Typically in a tragedy, the "Anticipation Stage" happens when the tragic hero is somehow unsatisfied; this stage also usually involves the moment when the hero discovers a goal that he (or she) can begin pursuing. The thing is, Agamemnon is an unusual tragedy because the tragic hero is offstage for most of the play. Thus, even though in a normal tragedy, the different stages of the plot would all be directly relevant to the hero, in Aeschylus's play they are distributed among the other characters of the play. Thus, the Anticipation Stage in Agamemnon happens when the hero is not present; you could say that the Watchman and the other characters of Argos are unsatisfied because of their longing for Agamemnon. The appearance of the beacon, which announces that Agamemnon is coming home, is equivalent to the appearance of the hero's "goal" in an ordinary tragic plot.
In an ordinary tragic plot, the "Dream Stage" happens when the hero is committed to pursuing his goal; we call this the Dream Stage because he (or she) is typically deluded about how well everything is going. But, as we've already noted, Aeschylus's play is different because the hero is offstage most of the time. Thus, the equivalent in Aeschylus's play is when the Herald comes to provide convincing testimony that Agamemnon is on his way home. It makes sense to call this a dream stage because it creates the false impression that everything is going really well.
The "Frustration Stage" in a typical tragedy comes when things start to go wrong for the tragic hero. In this case, the typical tragic plot and the plot of the Agamemnon match up pretty well. As soon as he arrives home, expecting everything to be hunky dory, Agamemnon is immediately confronted with behavior he finds troubling: his wife insists that he walk on expensive purple fabric, instead of getting his feet dirty on his way from his chariot into the house. Agamemnon doesn't want to do this because he considers it impious; he is afraid of the wrath of the gods. When Clytemnestra bullies him into bending to her will, we can tell that everything isn't going well for our hero.
Once again, Agamemnon is offstage, and we can't use our typical tragic pattern in a typical way. That said, it is still clear that Aeschylus's play contains equivalents of the typical pattern, even if they're reflected in a distorting mirror. In this case, the nightmarish prophecies of Cassandra make it clear that Agamemnon is going to come to a bad end.
Many tragic heroes go willingly to their deaths; Agamemnon doesn't because he doesn't know it's coming. Also, his death happens offstage, so we don't get to see how it happens. You could still say, however, that Cassandra accepts death on his behalf, when she willingly enters the palace, even though she knows Clytemnestra is about to kill her. It's not hard to see how getting murdered by his wife spells destruction for Agamemnon.
The Watchman reveals that Argos has been living without its king for ten years. He doesn't think that Clytemnestra, Agamemnon's wife, is managing things very well.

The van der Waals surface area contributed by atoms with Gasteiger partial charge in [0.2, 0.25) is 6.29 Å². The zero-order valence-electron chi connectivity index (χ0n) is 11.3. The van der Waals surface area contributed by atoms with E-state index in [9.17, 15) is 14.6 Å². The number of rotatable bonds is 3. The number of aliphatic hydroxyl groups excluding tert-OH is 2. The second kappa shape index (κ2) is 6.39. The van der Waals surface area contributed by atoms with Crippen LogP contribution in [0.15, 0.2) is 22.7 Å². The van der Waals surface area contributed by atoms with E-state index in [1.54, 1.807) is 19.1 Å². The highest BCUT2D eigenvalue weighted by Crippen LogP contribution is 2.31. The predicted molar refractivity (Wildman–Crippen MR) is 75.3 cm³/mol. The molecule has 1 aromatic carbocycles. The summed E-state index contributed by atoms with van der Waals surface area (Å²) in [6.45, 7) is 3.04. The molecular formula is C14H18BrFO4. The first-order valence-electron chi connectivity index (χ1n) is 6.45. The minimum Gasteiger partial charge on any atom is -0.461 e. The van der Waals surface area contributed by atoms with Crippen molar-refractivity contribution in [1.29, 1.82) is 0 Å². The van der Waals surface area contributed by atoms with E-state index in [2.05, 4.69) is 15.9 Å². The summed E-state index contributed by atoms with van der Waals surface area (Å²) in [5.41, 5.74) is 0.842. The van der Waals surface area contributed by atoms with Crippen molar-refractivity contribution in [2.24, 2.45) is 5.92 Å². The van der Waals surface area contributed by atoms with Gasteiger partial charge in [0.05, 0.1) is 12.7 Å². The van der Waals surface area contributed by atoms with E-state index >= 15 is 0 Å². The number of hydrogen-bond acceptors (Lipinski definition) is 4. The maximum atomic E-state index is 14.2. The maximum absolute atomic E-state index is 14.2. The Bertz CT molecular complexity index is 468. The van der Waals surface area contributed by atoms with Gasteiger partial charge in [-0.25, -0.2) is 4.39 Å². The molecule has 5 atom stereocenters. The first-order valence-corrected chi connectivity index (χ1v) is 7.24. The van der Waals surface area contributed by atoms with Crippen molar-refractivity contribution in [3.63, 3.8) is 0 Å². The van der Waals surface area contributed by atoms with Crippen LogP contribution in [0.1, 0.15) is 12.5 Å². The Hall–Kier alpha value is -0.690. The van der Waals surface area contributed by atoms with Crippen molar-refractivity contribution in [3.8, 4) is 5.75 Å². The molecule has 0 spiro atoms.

A signal fire announces that Agamemnon is coming home from the Trojan War. This raises the question of how he will be reintegrated into Argos, since so much has changed in his absence.
The Chorus sings a song pointing out that Agamemnon sacrificed his own daughter, Iphigenia, to ensure good winds on the way to Troy. How is this going to play out when he comes back home and faces his wife, Clytemnestra?
Despite the uncomfortable history, Clytemnestra seems happy to see Agamemnon. But then she bullies him into walking over expensive purple fabrics, which Agamemnon considers disrespectful to the gods. The Chorus feels uneasy, but can't explain why.
Cassandra reveals the gruesome crimes that have taken place at the palace in the past generation, when Atreus (Agamemnon's father) butchered the children of his own brother Thyestes, and fed them to him. Cassandra also predicts that she and Agamemnon will soon be murdered, and hints that Clytemnestra will do it. The Chorus can't quite figure this one out.
It turns out that Cassandra was right. Clytemnestra reveals that she has killed Cassandra and Agamemnon in revenge for Agamemnon's sacrificing Iphigenia, and also because she is carrying out the curse placed on the family in the past generation. Aegisthus, the son of Thyestes, reveals that he has taken part in the plot to avenge his siblings whom Atreus murdered. It also turns out that Clytemnestra and Aegisthus are now lovers.
This conclusion is actually more like a cliffhanger. The Chorus wishes that Agamemnon and Clytemnestra's son Orestes will come back from exile to avenge his father. Clytemnestra says that she and Aegisthus will now become joint rulers in Argos.
Agamemnon is coming back after ten years' exile.
Agamemnon arrives home with the Trojan princess Cassandra. His wife, Clytemnestra, welcomes them in, but Cassandra prophesies that they are about to be killed.
Clytemnestra kills Agamemnon. She is helped by her new lover, Aegisthus, Agamemnon's nephew, whose siblings were murdered by Agamemnon's father, Atreus.